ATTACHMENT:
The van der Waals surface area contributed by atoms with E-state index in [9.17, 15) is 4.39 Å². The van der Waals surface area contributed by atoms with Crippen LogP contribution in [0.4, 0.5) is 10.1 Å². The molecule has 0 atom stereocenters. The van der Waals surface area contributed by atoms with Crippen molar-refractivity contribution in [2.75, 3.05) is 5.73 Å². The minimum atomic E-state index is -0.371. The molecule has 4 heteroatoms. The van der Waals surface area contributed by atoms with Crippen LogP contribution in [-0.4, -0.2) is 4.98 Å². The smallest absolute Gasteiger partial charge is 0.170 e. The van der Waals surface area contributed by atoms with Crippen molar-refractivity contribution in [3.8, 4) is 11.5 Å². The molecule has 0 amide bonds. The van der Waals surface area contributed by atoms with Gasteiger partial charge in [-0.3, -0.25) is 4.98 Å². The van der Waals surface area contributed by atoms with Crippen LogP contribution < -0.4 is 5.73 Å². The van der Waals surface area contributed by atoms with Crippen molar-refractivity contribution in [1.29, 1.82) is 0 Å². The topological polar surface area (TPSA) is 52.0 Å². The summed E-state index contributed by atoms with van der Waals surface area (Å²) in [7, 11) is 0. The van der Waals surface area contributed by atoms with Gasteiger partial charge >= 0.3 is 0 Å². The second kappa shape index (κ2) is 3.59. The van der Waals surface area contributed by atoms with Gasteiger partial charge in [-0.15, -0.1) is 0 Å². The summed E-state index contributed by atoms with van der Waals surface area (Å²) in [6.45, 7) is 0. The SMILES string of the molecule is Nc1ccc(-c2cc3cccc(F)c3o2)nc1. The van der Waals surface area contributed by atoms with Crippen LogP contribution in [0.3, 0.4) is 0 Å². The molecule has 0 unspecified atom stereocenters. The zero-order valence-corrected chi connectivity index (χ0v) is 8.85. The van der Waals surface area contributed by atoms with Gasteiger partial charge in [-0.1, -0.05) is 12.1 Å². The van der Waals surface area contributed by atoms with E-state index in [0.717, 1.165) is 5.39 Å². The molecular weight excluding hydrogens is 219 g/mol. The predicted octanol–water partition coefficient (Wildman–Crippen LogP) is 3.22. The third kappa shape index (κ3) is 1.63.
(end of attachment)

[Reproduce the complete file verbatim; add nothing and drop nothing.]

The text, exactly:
The van der Waals surface area contributed by atoms with E-state index in [9.17, 15) is 4.39 Å². The van der Waals surface area contributed by atoms with Crippen LogP contribution in [0.4, 0.5) is 10.1 Å². The molecule has 0 atom stereocenters. The van der Waals surface area contributed by atoms with Crippen molar-refractivity contribution in [2.75, 3.05) is 5.73 Å². The minimum atomic E-state index is -0.371. The molecule has 4 heteroatoms. The van der Waals surface area contributed by atoms with Crippen LogP contribution in [-0.4, -0.2) is 4.98 Å². The smallest absolute Gasteiger partial charge is 0.170 e. The van der Waals surface area contributed by atoms with Crippen molar-refractivity contribution in [3.8, 4) is 11.5 Å². The molecule has 0 amide bonds. The van der Waals surface area contributed by atoms with Gasteiger partial charge in [-0.3, -0.25) is 4.98 Å². The van der Waals surface area contributed by atoms with Crippen LogP contribution < -0.4 is 5.73 Å². The van der Waals surface area contributed by atoms with Crippen molar-refractivity contribution in [1.29, 1.82) is 0 Å². The topological polar surface area (TPSA) is 52.0 Å². The summed E-state index contributed by atoms with van der Waals surface area (Å²) in [7, 11) is 0. The van der Waals surface area contributed by atoms with Gasteiger partial charge >= 0.3 is 0 Å². The second kappa shape index (κ2) is 3.59. The van der Waals surface area contributed by atoms with Gasteiger partial charge in [-0.15, -0.1) is 0 Å². The summed E-state index contributed by atoms with van der Waals surface area (Å²) in [6.45, 7) is 0. The SMILES string of the molecule is Nc1ccc(-c2cc3cccc(F)c3o2)nc1. The van der Waals surface area contributed by atoms with Crippen LogP contribution in [0.3, 0.4) is 0 Å². The molecule has 0 unspecified atom stereocenters. The zero-order valence-corrected chi connectivity index (χ0v) is 8.85. The van der Waals surface area contributed by atoms with Gasteiger partial charge in [-0.1, -0.05) is 12.1 Å². The van der Waals surface area contributed by atoms with E-state index in [0.717, 1.165) is 5.39 Å². The molecular weight excluding hydrogens is 219 g/mol. The predicted octanol–water partition coefficient (Wildman–Crippen LogP) is 3.22. The third kappa shape index (κ3) is 1.63.